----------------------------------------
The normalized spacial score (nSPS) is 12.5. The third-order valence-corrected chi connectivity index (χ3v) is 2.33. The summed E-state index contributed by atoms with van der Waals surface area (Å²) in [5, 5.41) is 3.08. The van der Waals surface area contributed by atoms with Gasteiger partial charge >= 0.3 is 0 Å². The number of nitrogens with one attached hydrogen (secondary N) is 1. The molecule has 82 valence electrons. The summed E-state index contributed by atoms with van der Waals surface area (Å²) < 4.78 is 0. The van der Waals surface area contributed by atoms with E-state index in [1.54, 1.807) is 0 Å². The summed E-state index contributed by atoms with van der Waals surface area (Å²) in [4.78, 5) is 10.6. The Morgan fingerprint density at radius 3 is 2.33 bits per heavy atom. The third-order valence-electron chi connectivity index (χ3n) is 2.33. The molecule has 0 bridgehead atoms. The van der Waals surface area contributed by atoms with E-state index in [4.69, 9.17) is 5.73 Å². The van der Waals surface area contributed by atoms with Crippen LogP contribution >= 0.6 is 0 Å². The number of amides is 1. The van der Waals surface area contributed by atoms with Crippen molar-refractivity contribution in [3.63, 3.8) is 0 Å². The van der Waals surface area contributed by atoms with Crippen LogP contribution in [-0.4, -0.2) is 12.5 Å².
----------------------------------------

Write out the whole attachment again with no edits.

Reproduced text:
The normalized spacial score (nSPS) is 12.5. The third-order valence-corrected chi connectivity index (χ3v) is 2.33. The summed E-state index contributed by atoms with van der Waals surface area (Å²) in [5, 5.41) is 3.08. The van der Waals surface area contributed by atoms with Gasteiger partial charge >= 0.3 is 0 Å². The number of nitrogens with one attached hydrogen (secondary N) is 1. The molecule has 82 valence electrons. The summed E-state index contributed by atoms with van der Waals surface area (Å²) < 4.78 is 0. The van der Waals surface area contributed by atoms with E-state index in [1.54, 1.807) is 0 Å². The summed E-state index contributed by atoms with van der Waals surface area (Å²) in [4.78, 5) is 10.6. The Morgan fingerprint density at radius 3 is 2.33 bits per heavy atom. The third-order valence-electron chi connectivity index (χ3n) is 2.33. The molecule has 0 bridgehead atoms. The van der Waals surface area contributed by atoms with E-state index in [4.69, 9.17) is 5.73 Å². The van der Waals surface area contributed by atoms with Crippen LogP contribution >= 0.6 is 0 Å². The number of amides is 1. The van der Waals surface area contributed by atoms with Crippen molar-refractivity contribution in [3.63, 3.8) is 0 Å². The van der Waals surface area contributed by atoms with Crippen LogP contribution in [-0.4, -0.2) is 12.5 Å².